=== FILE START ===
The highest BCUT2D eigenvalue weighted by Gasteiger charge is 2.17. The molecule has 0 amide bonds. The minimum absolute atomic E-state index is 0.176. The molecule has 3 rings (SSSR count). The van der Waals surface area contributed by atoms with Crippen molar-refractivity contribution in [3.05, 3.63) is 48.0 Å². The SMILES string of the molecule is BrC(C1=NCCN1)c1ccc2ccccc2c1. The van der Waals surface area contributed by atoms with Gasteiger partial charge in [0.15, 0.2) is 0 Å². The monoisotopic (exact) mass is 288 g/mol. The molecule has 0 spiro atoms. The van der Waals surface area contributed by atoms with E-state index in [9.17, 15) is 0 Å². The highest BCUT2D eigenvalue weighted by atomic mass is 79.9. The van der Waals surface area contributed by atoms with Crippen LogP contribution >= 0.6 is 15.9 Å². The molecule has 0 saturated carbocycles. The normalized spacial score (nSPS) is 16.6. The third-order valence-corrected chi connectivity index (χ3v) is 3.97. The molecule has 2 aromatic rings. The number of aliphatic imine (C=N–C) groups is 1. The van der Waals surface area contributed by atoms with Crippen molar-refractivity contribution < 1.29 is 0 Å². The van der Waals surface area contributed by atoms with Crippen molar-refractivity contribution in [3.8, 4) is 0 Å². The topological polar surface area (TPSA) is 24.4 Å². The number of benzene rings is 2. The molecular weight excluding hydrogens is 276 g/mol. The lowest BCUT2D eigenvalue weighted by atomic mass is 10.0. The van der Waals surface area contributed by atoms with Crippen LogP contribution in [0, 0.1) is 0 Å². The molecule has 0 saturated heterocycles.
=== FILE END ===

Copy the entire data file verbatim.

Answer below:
The highest BCUT2D eigenvalue weighted by Gasteiger charge is 2.17. The molecule has 0 amide bonds. The minimum absolute atomic E-state index is 0.176. The molecule has 3 rings (SSSR count). The van der Waals surface area contributed by atoms with Crippen molar-refractivity contribution in [3.05, 3.63) is 48.0 Å². The SMILES string of the molecule is BrC(C1=NCCN1)c1ccc2ccccc2c1. The van der Waals surface area contributed by atoms with Gasteiger partial charge in [0.15, 0.2) is 0 Å². The monoisotopic (exact) mass is 288 g/mol. The molecule has 0 spiro atoms. The van der Waals surface area contributed by atoms with E-state index in [9.17, 15) is 0 Å². The highest BCUT2D eigenvalue weighted by atomic mass is 79.9. The van der Waals surface area contributed by atoms with Crippen LogP contribution >= 0.6 is 15.9 Å². The molecule has 0 saturated carbocycles. The normalized spacial score (nSPS) is 16.6. The third-order valence-corrected chi connectivity index (χ3v) is 3.97. The molecule has 2 aromatic rings. The number of aliphatic imine (C=N–C) groups is 1. The van der Waals surface area contributed by atoms with Crippen molar-refractivity contribution < 1.29 is 0 Å². The van der Waals surface area contributed by atoms with Crippen molar-refractivity contribution in [3.8, 4) is 0 Å². The topological polar surface area (TPSA) is 24.4 Å². The number of benzene rings is 2. The molecular weight excluding hydrogens is 276 g/mol. The lowest BCUT2D eigenvalue weighted by atomic mass is 10.0. The van der Waals surface area contributed by atoms with Crippen LogP contribution in [0, 0.1) is 0 Å². The molecule has 0 saturated heterocycles.